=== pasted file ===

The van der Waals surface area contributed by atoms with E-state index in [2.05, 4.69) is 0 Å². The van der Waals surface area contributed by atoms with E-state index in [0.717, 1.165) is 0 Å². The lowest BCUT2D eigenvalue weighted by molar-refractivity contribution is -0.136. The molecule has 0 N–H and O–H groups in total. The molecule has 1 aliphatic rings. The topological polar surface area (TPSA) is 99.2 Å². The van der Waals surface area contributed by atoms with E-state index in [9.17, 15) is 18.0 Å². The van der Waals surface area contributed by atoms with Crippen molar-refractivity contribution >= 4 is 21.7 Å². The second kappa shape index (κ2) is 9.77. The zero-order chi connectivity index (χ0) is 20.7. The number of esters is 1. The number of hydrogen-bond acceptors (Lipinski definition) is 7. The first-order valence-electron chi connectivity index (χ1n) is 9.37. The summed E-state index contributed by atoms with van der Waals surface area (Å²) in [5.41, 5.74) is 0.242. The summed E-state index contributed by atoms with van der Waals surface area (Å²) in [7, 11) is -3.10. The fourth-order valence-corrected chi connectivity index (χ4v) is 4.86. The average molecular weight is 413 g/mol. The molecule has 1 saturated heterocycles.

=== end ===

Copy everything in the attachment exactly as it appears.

The van der Waals surface area contributed by atoms with E-state index in [2.05, 4.69) is 0 Å². The van der Waals surface area contributed by atoms with E-state index in [0.717, 1.165) is 0 Å². The lowest BCUT2D eigenvalue weighted by molar-refractivity contribution is -0.136. The molecule has 0 N–H and O–H groups in total. The molecule has 1 aliphatic rings. The topological polar surface area (TPSA) is 99.2 Å². The van der Waals surface area contributed by atoms with E-state index in [9.17, 15) is 18.0 Å². The van der Waals surface area contributed by atoms with Crippen molar-refractivity contribution >= 4 is 21.7 Å². The second kappa shape index (κ2) is 9.77. The zero-order chi connectivity index (χ0) is 20.7. The number of esters is 1. The number of hydrogen-bond acceptors (Lipinski definition) is 7. The first-order valence-electron chi connectivity index (χ1n) is 9.37. The summed E-state index contributed by atoms with van der Waals surface area (Å²) in [5.41, 5.74) is 0.242. The summed E-state index contributed by atoms with van der Waals surface area (Å²) in [7, 11) is -3.10. The fourth-order valence-corrected chi connectivity index (χ4v) is 4.86. The average molecular weight is 413 g/mol. The molecule has 1 saturated heterocycles.